Another historic part of our city and one of the popular Colorado tourist attractions is Boggsville which is unique to this region as the only non-military settlement along the Santa Fe Trail. The small settlement is located on the Purgatory River two miles south of present day Las Animas. Boggsville was founded in 1862 by Thomas O. Boggs, his wife Rumalda Luna Bent (a stepdaughter of Charles Bent), L.A. Allen and Charles Ritc. In 1867, the noted frontiersman, Kit Carson, moved to Boggsville. This was his last home before his death in 1868 at Ft. Lyon. During its short lifespan from 1867 through 1873 when the railroad arrived, Boggsville was important as a center for agriculture, government, commerce and culture. In 1985, the site was acquired by the Pioneer Historical Society of Bent County. The site is currently being restored to its former glory. The restored and reconstructed buildings already completed offer a personal experience of life on the frontier for the visitor.
U.S. Highway 50 from the Kansas border through La Junta and U.S. Highway 350 from La Junta to Trinidad follows the “Mountain Route” of the Santa Fe Trail. Faint traces of the old wagon ruts can still be seen just outside of La Junta and along Highway 350 at various locations.
Southeast Colorado is one of the best kept secrets of the state. Free from the traffic of other popular Colorado tourist attractions, outdoor enthusiasts will find miles of trails and rural roads just right for hiking, biking or plain exploring – all within minutes of the city of La Junta. The area abounds with natural beauty. From the red hued cliffs and steep bluffs of the Purgatory River to the open high plains of Comanche National Grassland you can get away from the hustle and bustle of modern life and slow down a bit. Bird watching expeditions, wild flower excursions, or historic journeys back in time are yours – all within a short distance from La Junta.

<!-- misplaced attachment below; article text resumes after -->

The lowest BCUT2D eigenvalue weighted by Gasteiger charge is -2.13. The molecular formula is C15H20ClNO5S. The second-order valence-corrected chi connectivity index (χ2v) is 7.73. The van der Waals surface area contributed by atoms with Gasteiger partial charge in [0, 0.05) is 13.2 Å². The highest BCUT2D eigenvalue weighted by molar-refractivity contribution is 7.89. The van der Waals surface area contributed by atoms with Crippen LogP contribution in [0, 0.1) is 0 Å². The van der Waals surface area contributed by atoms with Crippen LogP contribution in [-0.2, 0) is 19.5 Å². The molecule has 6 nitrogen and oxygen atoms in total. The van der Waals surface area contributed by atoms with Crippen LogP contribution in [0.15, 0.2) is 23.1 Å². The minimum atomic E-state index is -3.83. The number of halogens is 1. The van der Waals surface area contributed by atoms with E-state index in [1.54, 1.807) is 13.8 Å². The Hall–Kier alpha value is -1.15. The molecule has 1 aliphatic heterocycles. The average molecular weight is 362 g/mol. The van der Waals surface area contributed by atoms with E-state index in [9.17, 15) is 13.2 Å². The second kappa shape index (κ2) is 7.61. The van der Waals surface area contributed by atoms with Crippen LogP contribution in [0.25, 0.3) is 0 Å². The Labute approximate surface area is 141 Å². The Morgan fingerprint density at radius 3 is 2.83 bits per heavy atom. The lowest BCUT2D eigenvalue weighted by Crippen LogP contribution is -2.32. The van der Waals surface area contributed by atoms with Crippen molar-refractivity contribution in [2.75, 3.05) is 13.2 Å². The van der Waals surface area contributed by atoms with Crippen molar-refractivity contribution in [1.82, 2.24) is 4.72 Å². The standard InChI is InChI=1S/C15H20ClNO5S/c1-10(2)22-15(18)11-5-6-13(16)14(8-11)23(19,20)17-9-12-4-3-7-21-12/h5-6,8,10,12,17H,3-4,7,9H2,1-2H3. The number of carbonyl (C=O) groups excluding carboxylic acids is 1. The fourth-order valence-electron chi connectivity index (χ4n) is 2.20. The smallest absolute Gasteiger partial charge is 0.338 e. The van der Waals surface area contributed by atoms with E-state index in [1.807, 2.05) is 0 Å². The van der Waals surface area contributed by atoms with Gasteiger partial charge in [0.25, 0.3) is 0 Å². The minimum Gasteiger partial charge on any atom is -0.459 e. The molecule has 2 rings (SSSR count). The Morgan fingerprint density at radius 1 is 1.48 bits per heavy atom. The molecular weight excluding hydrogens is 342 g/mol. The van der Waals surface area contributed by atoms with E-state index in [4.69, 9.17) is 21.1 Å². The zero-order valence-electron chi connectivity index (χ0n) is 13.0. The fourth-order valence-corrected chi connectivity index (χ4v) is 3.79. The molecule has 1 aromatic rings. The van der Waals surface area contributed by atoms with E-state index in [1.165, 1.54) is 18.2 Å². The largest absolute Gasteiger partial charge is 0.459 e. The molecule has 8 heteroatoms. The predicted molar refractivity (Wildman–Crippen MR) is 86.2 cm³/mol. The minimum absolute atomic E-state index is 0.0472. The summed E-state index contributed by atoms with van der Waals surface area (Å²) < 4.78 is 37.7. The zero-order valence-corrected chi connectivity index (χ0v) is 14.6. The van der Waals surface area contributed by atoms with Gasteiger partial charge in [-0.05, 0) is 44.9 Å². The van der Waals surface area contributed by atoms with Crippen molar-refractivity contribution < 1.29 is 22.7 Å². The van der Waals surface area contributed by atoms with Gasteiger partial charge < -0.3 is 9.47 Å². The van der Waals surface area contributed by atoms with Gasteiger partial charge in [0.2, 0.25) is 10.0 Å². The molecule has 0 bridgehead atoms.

John Martin and Lake Hasty are located off Highway 50 near Hasty. John Martin Reservoir State Park is about 35 miles east of La Junta, this massive lake was created by the damming of the Arkansas River in the 1930s. The length of the dam is 2.6 miles with a height of 118 feet. Its discharge capacity is 639,200 feet with a drainage area of 18,913 square miles.
Today the lake is open for boating and skiing, as well as fishing for bass, crappie and trout. Other popular boating and fishing locations within a short drive of La Junta include Lake Henry and Meredith, the Arkansas River and several small ponds.
The John Martin Reservoir provides uncrowded boating, water skiing, and spectacular conditions for a wide variety of wind water sports. The mild Southeastern Colorado weather provides plenty of great days throughout the year. Anglers from shore or boat catch walleye, saugeye, bass, wiper, crappie, perch, and catfish.
Over 300 species of birds inhabit the area around La Junta. Quail, pheasant, dove, bald eagle, golden eagle, ducks, geese and hawks, lesser prairie chickens and longbill curlew are just a few of the species to be found by astute bird watchers. From the short grass prairies and rugged canyons south of town to the Arkansas River basin on the north edge of town popular bird watching spots are just minutes away.
If you are interested in starting, relocating, or growing your business in La Junta, Colorado, please contact us today.